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State to expand ‘welcome centers’ for homeless and migrant families amid influx of new arrivals

Haitian migrant Fritz, 17, is reflected in a TV screen in a hotel room in Boston he is staying in with his mother Sergeline and his baby sister, Luna, 19 months. They arrived from the Boston Medical Center.John Tlumacki/Globe Staff

As more homeless and migrant families in need of shelter and other assistance arrive in Massachusetts, the state’s Office for Refugees and Immigrants is planning to open more central entry points “in the coming weeks” to allow more families to receive resources.

The news comes after the Globe reported that Boston Medical Center had adopted a new policy that bars migrant families from sheltering in its emergency department, in some cases even sending them after-hours in Ubers to Logan Airport.

“We are grateful for BMC’s work in supporting unhoused families,” Cristina Aguilera, the office’s executive director told the Globe in a statement Wednesday. “Our administration is committed to ensuring that families have access to safe and secure shelter, and we are working tirelessly to address the increased demand for services and temporary shelter.”

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Aguilera said in addition to opening more “Family Welcome Centers,” the office is also working with other state and federal offices to expand housing capacity to ease the crunch on the already overburdened shelter system.

The state opened the first Family Welcome Center in Allston last month, where staff has been working to connect families with essential supplies, services, and transportation to shelters, including a brand-new one at Joint Base Cape Cod.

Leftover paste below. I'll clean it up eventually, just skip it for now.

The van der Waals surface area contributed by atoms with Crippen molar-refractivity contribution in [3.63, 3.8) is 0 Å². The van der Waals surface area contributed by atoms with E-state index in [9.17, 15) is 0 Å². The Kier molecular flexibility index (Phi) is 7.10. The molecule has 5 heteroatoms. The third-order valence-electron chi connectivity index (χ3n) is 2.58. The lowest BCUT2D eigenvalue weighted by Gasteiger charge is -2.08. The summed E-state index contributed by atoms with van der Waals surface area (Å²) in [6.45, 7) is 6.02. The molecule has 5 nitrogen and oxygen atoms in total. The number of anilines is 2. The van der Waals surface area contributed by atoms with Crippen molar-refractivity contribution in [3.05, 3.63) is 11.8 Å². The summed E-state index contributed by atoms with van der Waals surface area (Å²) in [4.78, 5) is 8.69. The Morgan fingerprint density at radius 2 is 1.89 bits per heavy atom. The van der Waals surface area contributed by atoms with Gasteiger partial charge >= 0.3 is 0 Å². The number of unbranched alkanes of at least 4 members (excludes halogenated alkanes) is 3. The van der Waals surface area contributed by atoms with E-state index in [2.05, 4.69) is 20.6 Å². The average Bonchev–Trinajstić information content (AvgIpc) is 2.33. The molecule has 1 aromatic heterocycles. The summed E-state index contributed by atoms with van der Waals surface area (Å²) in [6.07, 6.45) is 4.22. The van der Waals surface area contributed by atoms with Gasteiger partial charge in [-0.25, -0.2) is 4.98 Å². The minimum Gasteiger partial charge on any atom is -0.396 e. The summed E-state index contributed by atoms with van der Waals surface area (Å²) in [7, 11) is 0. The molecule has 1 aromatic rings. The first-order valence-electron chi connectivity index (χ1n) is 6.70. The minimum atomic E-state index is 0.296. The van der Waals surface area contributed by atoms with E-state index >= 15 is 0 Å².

The ORI declined to provide details about the additional centers, including how many will open and where they will be located.

The new arrivals to Massachusetts — many of whom are fleeing political strife, street violence, and economic collapse in their home countries — are turning up at places like BMC at all hours in need of a place to sleep.

The Family Welcome Centers, the Healey administration said, will help ease that strain and give people more direct access to resources.

Massachusetts is a right-to-shelter state, meaning the government is obligated to provide care for some homeless families, including migrants.

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It’s difficult to quantify the number of migrants arriving, as the state does not count them separately from others seeking shelter. But the sheer number of arrivals has exhausted available shelter space statewide, with officials resorting to using empty dormitories and hotel rooms. As of Tuesday, there were 1,217 homeless families placed in hotel shelters alone. When Governor Maura Healey took office in January, there were 388.

In a statement, a spokesperson for the governor said that “placing families into emergency shelter occurs throughout the day and into the evening as families seek shelter at all hours.”



Samantha J. Gross can be reached at samantha.gross@globe.com. Follow her @samanthajgross.